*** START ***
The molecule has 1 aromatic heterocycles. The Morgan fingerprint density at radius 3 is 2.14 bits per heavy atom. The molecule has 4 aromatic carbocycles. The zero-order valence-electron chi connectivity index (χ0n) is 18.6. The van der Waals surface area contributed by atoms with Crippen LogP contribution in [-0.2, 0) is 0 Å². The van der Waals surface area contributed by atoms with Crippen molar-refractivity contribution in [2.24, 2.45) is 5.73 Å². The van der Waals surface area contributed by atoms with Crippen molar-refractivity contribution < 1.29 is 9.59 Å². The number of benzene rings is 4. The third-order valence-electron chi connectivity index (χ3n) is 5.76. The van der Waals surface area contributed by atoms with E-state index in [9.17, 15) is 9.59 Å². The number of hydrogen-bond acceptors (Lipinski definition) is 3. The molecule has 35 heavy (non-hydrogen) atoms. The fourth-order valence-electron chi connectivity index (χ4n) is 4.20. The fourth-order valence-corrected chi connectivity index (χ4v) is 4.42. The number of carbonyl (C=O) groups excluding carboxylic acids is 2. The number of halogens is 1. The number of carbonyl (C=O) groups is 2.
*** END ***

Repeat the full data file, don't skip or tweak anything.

The molecule has 1 aromatic heterocycles. The Morgan fingerprint density at radius 3 is 2.14 bits per heavy atom. The molecule has 4 aromatic carbocycles. The zero-order valence-electron chi connectivity index (χ0n) is 18.6. The van der Waals surface area contributed by atoms with Crippen LogP contribution in [-0.2, 0) is 0 Å². The van der Waals surface area contributed by atoms with Crippen molar-refractivity contribution in [2.24, 2.45) is 5.73 Å². The van der Waals surface area contributed by atoms with Crippen molar-refractivity contribution < 1.29 is 9.59 Å². The number of benzene rings is 4. The third-order valence-electron chi connectivity index (χ3n) is 5.76. The van der Waals surface area contributed by atoms with E-state index in [9.17, 15) is 9.59 Å². The number of hydrogen-bond acceptors (Lipinski definition) is 3. The molecule has 35 heavy (non-hydrogen) atoms. The fourth-order valence-electron chi connectivity index (χ4n) is 4.20. The fourth-order valence-corrected chi connectivity index (χ4v) is 4.42. The number of carbonyl (C=O) groups excluding carboxylic acids is 2. The number of halogens is 1. The number of carbonyl (C=O) groups is 2.